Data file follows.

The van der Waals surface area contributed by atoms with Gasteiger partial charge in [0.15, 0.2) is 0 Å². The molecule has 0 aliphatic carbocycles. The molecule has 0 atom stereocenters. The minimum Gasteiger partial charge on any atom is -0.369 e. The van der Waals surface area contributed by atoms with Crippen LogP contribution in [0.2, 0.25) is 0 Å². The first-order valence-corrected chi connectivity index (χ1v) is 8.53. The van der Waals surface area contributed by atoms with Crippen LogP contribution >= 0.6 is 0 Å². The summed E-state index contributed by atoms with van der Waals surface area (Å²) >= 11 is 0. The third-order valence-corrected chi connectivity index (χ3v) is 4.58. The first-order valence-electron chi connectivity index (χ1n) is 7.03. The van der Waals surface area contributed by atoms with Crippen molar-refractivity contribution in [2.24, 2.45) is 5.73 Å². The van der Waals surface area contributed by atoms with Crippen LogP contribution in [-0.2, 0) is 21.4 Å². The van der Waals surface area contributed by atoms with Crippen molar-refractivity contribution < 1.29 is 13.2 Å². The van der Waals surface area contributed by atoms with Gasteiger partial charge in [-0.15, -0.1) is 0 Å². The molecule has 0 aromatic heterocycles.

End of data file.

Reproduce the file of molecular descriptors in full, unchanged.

The van der Waals surface area contributed by atoms with Gasteiger partial charge in [0.15, 0.2) is 0 Å². The molecule has 0 aliphatic carbocycles. The molecule has 0 atom stereocenters. The minimum Gasteiger partial charge on any atom is -0.369 e. The van der Waals surface area contributed by atoms with Crippen LogP contribution in [0.2, 0.25) is 0 Å². The first-order valence-corrected chi connectivity index (χ1v) is 8.53. The van der Waals surface area contributed by atoms with Crippen LogP contribution >= 0.6 is 0 Å². The summed E-state index contributed by atoms with van der Waals surface area (Å²) >= 11 is 0. The third-order valence-corrected chi connectivity index (χ3v) is 4.58. The first-order valence-electron chi connectivity index (χ1n) is 7.03. The van der Waals surface area contributed by atoms with Crippen molar-refractivity contribution in [2.24, 2.45) is 5.73 Å². The van der Waals surface area contributed by atoms with Crippen LogP contribution in [-0.2, 0) is 21.4 Å². The van der Waals surface area contributed by atoms with Crippen molar-refractivity contribution < 1.29 is 13.2 Å². The van der Waals surface area contributed by atoms with Gasteiger partial charge in [-0.15, -0.1) is 0 Å². The molecule has 0 aromatic heterocycles.